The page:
Process for health care surrogacy advanced

The Legislature advanced a bill from general file Feb. 28 that would allow people to make health care decisions for certain adults and emancipated minors.

<a href='' target='_blank' title='Link to the website of Sen. Kate Bolz'>Sen. Kate Bolz</a>
Sen. Kate Bolz

Under LB104, introduced by Lincoln Sen. Kate Bolz, a patient could designate a surrogate to make health care decisions on his or her behalf in the event that the patient becomes incapacitated. Surrogacy is a less expensive and restrictive approach than establishing a guardianship, Bolz said, especially for people with disabilities.

“This cuts red tape and expenses for individuals and families who are making health care decisions,” Bolz said. “It fills a need for both individuals who need assistance in medical decision-making and health care providers who need to take action when no guidance is available.”

In the absence of a formal designation, a member of the patient’s family could act as surrogate in the following descending order of priority: spouse, adult child, parent or adult sibling. If no family member is available to serve as a surrogate, an adult who has exhibited special care and concern for the patient and is familiar with the patient’s personal values may be designated as surrogate.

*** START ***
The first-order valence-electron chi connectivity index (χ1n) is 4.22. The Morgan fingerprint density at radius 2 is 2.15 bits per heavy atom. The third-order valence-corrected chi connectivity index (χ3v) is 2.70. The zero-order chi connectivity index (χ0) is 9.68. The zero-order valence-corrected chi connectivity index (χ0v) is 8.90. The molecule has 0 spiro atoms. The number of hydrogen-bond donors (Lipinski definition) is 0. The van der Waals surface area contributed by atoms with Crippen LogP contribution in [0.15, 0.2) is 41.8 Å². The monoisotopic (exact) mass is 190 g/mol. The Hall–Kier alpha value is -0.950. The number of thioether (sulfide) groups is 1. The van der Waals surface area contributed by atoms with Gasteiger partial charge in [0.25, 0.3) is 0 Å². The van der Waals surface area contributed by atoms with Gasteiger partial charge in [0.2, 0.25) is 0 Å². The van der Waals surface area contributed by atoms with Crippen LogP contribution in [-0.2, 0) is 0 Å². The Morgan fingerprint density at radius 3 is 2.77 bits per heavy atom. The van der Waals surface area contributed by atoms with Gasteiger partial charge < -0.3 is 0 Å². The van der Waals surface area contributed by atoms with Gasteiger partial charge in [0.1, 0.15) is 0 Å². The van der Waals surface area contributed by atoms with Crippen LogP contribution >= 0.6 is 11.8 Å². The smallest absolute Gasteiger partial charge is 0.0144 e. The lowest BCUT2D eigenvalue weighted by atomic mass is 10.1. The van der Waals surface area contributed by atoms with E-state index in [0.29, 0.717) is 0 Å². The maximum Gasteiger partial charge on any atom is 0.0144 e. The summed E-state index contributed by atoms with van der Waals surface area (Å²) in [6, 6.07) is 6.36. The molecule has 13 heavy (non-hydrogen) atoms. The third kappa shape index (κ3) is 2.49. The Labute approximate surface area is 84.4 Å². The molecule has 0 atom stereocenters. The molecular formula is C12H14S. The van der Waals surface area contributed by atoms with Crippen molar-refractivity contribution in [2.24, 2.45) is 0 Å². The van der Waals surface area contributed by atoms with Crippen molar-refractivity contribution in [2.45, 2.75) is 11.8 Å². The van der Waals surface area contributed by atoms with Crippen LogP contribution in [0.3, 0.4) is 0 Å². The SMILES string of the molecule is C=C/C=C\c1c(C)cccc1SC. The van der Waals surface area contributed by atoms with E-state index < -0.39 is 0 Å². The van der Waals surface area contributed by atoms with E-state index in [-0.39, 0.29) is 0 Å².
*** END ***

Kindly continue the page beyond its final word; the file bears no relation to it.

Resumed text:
If there is more than one person of equal standing who assumes authority as a surrogate but disagree on a health care decision, the supervising health care provider would comply with the majority decision.

A surrogate would be required to make health care decisions in accordance with the patient’s instructions and wishes, if known. Otherwise decisions must be made in the patient’s best interests, taking into account his or her personal values.

Decisions made by a health care surrogate would not require judicial approval.

The bill specifically would prohibit an owner, operator or employee of a health care facility at which the patient is residing or receiving care from acting as a surrogate. An exception would be made if that person is related to the patient by blood, marriage or adoption.

Following approval of a technical Judiciary Committee amendment, the bill was advanced to select file on a 32-0 vote.

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